A cheap day out for those interested in a dose of history. The abbey is mostly ruins, but there’s plenty to see and a programme of regular events to boot.
The area of Kirkstall might bring to mind students, terraced housing, takeaways and a retail park, but its abbey presents a refreshing blend of historical architecture and a haven for wildlife. The once-giant Cistercian structure is now largely ruins, but it still proves a popular choice in the warmer months for an inexpensive historical day out, best enjoyed with a picnic.
The early constructs of the abbey are approaching 900 years old, and recall a time of unwavering religiosity, political unrest, and medieval farming traditions. Younger visitors used to interactive historical monuments may find it difficult to fully connect with the crumbling ruins, but children of all ages will enjoy playing among the stones and in the substantial, manicured grounds.
A £5.5 million renovation has seen the installation of a visitor’s centre, café, and informative exhibits that illustrate the disciplined lives of the monks. The remains of a chapter house, refectory, lodgings, infirmary and malt house can be explored, with the impressive nave and tower, which give the abbey its distinctive shape, occasionally used as an imposing performance space.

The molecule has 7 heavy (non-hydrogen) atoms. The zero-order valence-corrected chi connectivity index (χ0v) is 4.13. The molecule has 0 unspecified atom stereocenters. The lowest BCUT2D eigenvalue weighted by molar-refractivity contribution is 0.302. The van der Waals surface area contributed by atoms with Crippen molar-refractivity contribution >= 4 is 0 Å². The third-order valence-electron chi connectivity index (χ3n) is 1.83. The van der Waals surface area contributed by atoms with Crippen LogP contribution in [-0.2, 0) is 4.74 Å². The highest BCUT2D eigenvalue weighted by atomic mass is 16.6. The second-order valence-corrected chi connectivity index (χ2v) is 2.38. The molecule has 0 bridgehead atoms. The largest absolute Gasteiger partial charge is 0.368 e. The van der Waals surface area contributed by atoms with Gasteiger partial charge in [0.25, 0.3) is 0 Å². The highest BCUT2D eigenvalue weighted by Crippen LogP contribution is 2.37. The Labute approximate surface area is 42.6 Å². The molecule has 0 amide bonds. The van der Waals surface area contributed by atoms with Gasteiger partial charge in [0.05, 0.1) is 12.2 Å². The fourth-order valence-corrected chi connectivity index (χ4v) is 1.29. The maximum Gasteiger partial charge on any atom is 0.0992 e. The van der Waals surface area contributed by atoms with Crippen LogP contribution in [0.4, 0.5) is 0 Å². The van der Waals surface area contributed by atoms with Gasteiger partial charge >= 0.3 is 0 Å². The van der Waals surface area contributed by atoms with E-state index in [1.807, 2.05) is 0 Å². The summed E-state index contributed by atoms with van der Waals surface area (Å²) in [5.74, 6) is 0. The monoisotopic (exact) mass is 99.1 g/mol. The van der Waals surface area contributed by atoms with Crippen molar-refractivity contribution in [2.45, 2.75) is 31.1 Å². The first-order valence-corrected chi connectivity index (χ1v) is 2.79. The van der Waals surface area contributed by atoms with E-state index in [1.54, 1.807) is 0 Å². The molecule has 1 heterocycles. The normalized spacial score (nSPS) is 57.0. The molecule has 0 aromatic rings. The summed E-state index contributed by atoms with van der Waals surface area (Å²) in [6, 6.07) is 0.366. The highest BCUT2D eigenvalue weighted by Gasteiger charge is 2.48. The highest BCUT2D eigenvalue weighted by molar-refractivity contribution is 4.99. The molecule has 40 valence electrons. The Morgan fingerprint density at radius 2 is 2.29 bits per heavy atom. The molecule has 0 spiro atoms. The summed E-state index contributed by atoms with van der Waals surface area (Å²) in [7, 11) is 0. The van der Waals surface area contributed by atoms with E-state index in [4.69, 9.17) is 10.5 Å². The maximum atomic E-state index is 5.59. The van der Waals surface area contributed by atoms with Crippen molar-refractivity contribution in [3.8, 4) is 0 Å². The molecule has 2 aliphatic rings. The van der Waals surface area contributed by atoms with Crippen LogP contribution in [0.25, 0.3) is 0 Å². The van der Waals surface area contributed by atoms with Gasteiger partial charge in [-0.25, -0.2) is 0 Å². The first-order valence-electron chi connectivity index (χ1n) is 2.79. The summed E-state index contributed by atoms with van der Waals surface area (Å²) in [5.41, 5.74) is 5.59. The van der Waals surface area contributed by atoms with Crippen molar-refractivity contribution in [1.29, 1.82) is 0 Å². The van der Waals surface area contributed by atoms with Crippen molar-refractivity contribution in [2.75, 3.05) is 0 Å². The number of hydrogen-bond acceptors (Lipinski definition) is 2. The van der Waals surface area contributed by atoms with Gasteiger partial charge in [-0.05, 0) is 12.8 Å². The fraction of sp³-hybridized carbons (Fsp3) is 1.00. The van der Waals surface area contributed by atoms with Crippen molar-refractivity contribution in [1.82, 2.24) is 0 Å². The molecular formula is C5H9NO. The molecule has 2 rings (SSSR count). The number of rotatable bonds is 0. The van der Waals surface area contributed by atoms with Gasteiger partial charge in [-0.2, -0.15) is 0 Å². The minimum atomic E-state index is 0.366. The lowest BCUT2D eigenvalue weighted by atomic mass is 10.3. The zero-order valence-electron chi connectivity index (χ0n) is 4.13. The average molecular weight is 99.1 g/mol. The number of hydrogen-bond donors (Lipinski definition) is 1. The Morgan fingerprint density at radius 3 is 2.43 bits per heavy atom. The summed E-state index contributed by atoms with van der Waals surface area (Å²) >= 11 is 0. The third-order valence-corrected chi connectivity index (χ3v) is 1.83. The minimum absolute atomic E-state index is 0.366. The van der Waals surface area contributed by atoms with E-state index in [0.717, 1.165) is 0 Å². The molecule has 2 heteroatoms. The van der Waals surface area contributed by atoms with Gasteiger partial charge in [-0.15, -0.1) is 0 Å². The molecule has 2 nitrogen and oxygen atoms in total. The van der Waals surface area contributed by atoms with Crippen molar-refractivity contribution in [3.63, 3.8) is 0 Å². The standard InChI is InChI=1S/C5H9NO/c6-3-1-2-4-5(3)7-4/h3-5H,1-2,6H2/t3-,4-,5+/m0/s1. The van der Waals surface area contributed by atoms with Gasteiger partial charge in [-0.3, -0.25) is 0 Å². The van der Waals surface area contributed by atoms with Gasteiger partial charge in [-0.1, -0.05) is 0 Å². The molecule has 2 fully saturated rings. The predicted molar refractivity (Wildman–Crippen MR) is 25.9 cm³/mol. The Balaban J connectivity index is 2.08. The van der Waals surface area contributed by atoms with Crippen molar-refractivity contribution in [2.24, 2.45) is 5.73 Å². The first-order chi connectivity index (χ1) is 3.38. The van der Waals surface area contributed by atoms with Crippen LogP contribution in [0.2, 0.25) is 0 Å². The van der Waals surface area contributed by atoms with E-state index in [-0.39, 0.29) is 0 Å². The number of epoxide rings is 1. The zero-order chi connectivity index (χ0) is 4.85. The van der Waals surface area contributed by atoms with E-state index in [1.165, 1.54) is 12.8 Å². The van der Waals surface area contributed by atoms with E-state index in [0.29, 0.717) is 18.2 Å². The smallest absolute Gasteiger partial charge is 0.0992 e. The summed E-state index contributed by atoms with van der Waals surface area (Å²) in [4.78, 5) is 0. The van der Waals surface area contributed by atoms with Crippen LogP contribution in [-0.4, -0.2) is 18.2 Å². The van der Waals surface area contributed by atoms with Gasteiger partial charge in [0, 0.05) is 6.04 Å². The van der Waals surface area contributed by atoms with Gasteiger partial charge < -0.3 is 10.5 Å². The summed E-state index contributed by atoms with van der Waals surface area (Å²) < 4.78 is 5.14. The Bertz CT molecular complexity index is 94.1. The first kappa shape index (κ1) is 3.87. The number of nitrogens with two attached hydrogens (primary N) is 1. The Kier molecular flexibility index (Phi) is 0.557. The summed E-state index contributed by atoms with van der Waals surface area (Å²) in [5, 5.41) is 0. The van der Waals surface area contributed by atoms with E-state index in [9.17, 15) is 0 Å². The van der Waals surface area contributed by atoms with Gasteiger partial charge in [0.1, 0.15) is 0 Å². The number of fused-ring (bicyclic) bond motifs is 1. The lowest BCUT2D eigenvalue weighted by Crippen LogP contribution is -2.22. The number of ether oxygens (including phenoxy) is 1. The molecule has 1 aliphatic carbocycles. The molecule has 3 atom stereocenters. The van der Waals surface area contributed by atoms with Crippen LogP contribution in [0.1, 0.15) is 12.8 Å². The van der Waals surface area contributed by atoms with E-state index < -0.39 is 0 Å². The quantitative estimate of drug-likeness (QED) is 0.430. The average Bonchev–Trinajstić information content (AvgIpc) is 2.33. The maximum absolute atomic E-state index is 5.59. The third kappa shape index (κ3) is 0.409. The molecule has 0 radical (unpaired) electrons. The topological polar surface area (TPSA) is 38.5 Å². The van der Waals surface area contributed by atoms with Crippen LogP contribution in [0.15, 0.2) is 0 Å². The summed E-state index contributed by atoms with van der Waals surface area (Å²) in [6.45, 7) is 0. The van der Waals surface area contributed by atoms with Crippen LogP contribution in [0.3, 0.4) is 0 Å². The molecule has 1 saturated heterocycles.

The Kirkstall festival that takes place in the Abbey’s grounds is an annual highlight that features food stalls, live music and games, and a monthly deli market (from March to November) provides an iconic space for local traders to sell produce. The grounds also play host to atmospheric, outdoor Shakespeare plays, a yoga programme in the summer months, and a craft market (also monthly) selling unique handmade wares.
Located around a 15-minute bus journey out of the city centre in beautiful suburban parkland, Kirkstall Abbey is an affordable day out away from the materialism and expensive parking of the city centre.
|Venue name:||Kirkstall Abbey|
|Opening hours:||Apr-Sep daily 10am-4.30pm; Oct-Mar daily 10am-4pm|